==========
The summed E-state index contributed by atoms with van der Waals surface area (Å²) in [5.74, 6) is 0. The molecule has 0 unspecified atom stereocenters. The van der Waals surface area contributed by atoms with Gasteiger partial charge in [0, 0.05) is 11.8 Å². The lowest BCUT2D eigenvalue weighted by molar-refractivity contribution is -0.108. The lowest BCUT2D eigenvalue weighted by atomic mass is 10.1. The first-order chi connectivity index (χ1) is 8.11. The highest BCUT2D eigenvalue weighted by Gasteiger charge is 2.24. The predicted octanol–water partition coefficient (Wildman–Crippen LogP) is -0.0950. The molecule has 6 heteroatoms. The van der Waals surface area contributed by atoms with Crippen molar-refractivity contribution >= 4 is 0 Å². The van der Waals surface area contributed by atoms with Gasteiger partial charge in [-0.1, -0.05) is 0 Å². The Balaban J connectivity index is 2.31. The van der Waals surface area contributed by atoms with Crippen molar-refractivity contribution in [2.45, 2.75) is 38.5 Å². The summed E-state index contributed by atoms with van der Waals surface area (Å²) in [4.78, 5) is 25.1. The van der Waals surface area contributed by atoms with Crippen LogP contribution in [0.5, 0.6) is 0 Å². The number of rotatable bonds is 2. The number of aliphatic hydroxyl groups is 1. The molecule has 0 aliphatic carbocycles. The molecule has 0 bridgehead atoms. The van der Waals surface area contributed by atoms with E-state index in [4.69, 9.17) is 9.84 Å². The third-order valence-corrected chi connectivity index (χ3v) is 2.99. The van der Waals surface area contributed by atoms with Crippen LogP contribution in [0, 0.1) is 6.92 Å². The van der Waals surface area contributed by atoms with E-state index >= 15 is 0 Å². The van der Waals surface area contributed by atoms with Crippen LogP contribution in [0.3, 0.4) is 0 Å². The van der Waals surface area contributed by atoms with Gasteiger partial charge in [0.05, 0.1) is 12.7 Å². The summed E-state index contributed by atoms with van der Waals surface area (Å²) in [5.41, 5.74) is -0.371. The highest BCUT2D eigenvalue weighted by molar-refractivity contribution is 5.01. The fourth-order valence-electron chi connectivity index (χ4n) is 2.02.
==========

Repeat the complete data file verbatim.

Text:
The summed E-state index contributed by atoms with van der Waals surface area (Å²) in [5.74, 6) is 0. The molecule has 0 unspecified atom stereocenters. The van der Waals surface area contributed by atoms with Gasteiger partial charge in [0, 0.05) is 11.8 Å². The lowest BCUT2D eigenvalue weighted by molar-refractivity contribution is -0.108. The lowest BCUT2D eigenvalue weighted by atomic mass is 10.1. The first-order chi connectivity index (χ1) is 8.11. The highest BCUT2D eigenvalue weighted by Gasteiger charge is 2.24. The predicted octanol–water partition coefficient (Wildman–Crippen LogP) is -0.0950. The molecule has 6 heteroatoms. The van der Waals surface area contributed by atoms with Crippen molar-refractivity contribution >= 4 is 0 Å². The van der Waals surface area contributed by atoms with Gasteiger partial charge in [-0.1, -0.05) is 0 Å². The Balaban J connectivity index is 2.31. The van der Waals surface area contributed by atoms with Crippen molar-refractivity contribution in [2.45, 2.75) is 38.5 Å². The summed E-state index contributed by atoms with van der Waals surface area (Å²) in [4.78, 5) is 25.1. The van der Waals surface area contributed by atoms with Crippen LogP contribution in [0.5, 0.6) is 0 Å². The number of rotatable bonds is 2. The number of aliphatic hydroxyl groups is 1. The molecule has 0 aliphatic carbocycles. The molecule has 0 bridgehead atoms. The van der Waals surface area contributed by atoms with E-state index in [4.69, 9.17) is 9.84 Å². The third-order valence-corrected chi connectivity index (χ3v) is 2.99. The van der Waals surface area contributed by atoms with Crippen LogP contribution in [0, 0.1) is 6.92 Å². The van der Waals surface area contributed by atoms with E-state index >= 15 is 0 Å². The van der Waals surface area contributed by atoms with Crippen LogP contribution in [0.3, 0.4) is 0 Å². The van der Waals surface area contributed by atoms with Gasteiger partial charge in [0.05, 0.1) is 12.7 Å². The summed E-state index contributed by atoms with van der Waals surface area (Å²) in [5.41, 5.74) is -0.371. The highest BCUT2D eigenvalue weighted by molar-refractivity contribution is 5.01. The fourth-order valence-electron chi connectivity index (χ4n) is 2.02.